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Wednesday, March 4, 2009

Chain of (Fancy) Foods, Mexicanesque-Style.

I know it's a chain. I know, I am not much on chain food. Really, I'm not. I'd much rather experience local eateries and support local restauranteurs.

But I can't help but liking Cantina Laredo. Even with the prices.

Our location here is pretty new. It opened in Midtown Mall last fall and, well, I pretty much ignored it. In fact, I was pretty determined not to go because of a review from a friend who said it was pricey to the extreme.

But on a Wednesday afternoon in March my traveling companion and I found ourselves with a limited time to grab a bite and right in the area. And rather than try the old standby of Pei Wei again (which I like, don't get me wrong, but you can have too much of it) we decided to pop in to Cantina Laredo.

And first thing that struck me was the fact that this just doesn't look like a Mexican restaurant. More American Lodge meets IKEA. Which isn't bad, but it's the sort of decor that 30 years from now will be considered the "decor of the oughts." Still, it's all right.

We were shown to a cozy corner table and presented with menus of utter urban delights -- the sort of menu that would make one exclaim with delight and hope over and over again, things like Mexico City Chile Relleno (Picadillo filling with ground beef, pork, almonds, and raisins topped with ranchera sauce for 13.29) and Camarones Escondidos (Grilled chicken breast stuffed with shrimp, topped with sauteed spinach and chipotle-wine sauce for 18.99). Many of the items sounded way too incredible to be true.

Our waiter came by and delivered the standard bowl of tortilla chips (apparently prepackaged) and two very different salsas. One was a fresh tomato salsa, very chunky, very sweet, served cold. The other -- a tomatillo salsa with tons of cumin
and pepper and a hint of something reminiscent of garam masala, served hot. He also suggested the "house special" guacamole made fresh at the table. I passed, since my traveling companion loathes guacamole... found out later on it would have cost us $9.49.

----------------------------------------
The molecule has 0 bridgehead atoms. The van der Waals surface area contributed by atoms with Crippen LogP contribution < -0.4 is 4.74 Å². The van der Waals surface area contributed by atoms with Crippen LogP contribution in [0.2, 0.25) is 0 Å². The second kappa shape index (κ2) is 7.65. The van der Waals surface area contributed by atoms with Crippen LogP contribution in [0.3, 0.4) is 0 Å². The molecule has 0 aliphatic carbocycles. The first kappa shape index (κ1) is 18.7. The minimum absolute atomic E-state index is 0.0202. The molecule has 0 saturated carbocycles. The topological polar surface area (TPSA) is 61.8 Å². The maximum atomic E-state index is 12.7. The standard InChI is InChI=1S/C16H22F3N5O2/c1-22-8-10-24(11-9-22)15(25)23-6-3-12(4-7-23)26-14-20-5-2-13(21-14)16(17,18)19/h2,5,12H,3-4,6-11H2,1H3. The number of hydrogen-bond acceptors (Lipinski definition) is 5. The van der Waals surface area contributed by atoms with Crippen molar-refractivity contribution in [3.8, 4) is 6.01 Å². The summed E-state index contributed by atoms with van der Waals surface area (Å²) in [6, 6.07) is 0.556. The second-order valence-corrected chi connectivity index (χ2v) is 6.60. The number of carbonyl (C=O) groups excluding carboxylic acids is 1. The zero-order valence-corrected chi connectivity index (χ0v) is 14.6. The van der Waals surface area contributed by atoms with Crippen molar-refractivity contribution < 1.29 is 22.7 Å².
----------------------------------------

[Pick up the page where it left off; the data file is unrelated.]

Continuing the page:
We placed our orders and made pleasant conversation -- and were startled when our entrees arrived at what felt like a very rushed speed. The plates were hot -- in that "yeah, you're at a Mexican restaurant" sort of way, but hotter -- and the servings large. And very, very pretty.

My companion had gone for the Enchilades de Camarones ($16.99), enchiladas packed with shrimp, Monteray Jack, and peppers on a bed of spinach and veggies topped with a sour cream poblano sauce. I have to say, I wasn't really thrilled with the semi-cooked red onion in the dish -- but that's the only thing I can say about it. It was very, very rich and served with this perfect soft Spanish rice to go with it. My companion told me the cheese made everything just feel "melty soft" in his mouth.

I went for the Camaron Poblano Asada ($21.49), an overwhelming dish reminiscent of Medieval dishes where one thing is stuffed inside another inside another (or Turducken, one or the other). The 10 ounce carne asada flatiron steak was wrapped around a poblano pepper stuffed with shrimp, mushrooms, sauteed onions, and Monteray Jack on a puddle of Chimichurri sauce. The waiter had asked how I'd like the steak, and while it wasn't quite the medium rare I had hoped for,
it was still lovely nonetheless. It too came with Spanish rice and with a melange of lovely roasted veggies -- green beans, zucchini, mushrooms, carrots, skin-on red potatoes -- lovely and not soaked with butter or any strange substance, just sprinkled with almonds. I quite enjoyed it but had to take some home with me.

Of course, what is dinner without dessert? We decided to give the crepes a test drive. The piping hot apple filled crepes came out draped in caramel and flecked with almond slivers, with two round lumps of vanilla ice cream on the side. For $5.99, it was pretty darn good.

But of course, there is the check. Before the tip, it still came out to nearly $55 -- a bit much for two folks on a budget. And that's without touching the margaritas -- which were inviting and tempting.

So, the verdict? Decent and good for a restaurant, but yes indeed a bit pricier than just about every other Mexican restaurant in Little Rock. And that might kill it here. But if you have a couple extra bucks and want to go for something extravagant, knock yourself out.

You'll find Cantina Laredo at Midtowne (the shopping center at the northeast corner of Markham and University). They have a website or you can call (501) 280-0407.


  1. I had lunch there a few weeks ago with a friend who always buys lunch. It was his suggestion, so I didn't feel bad, BUT I'm not sure I'll be spending any of my money there anytime soon.


  2. I met a friend there for dinner the other night. Neither of us had been, it was a cold night and Mexican sounded good.

    I have to say that the cheese dip was outstanding. Everything else was good but not what you would expect for an 85 buck tab. That's a lot to pay for a weeknight non-date type meal.

    That and the server talked our heads off about how her male customers all hit on her.

    I somehow was able to summon the fortitude to resist.

    Will I go back? I guess. It's close by my house. But I won't be a regular.


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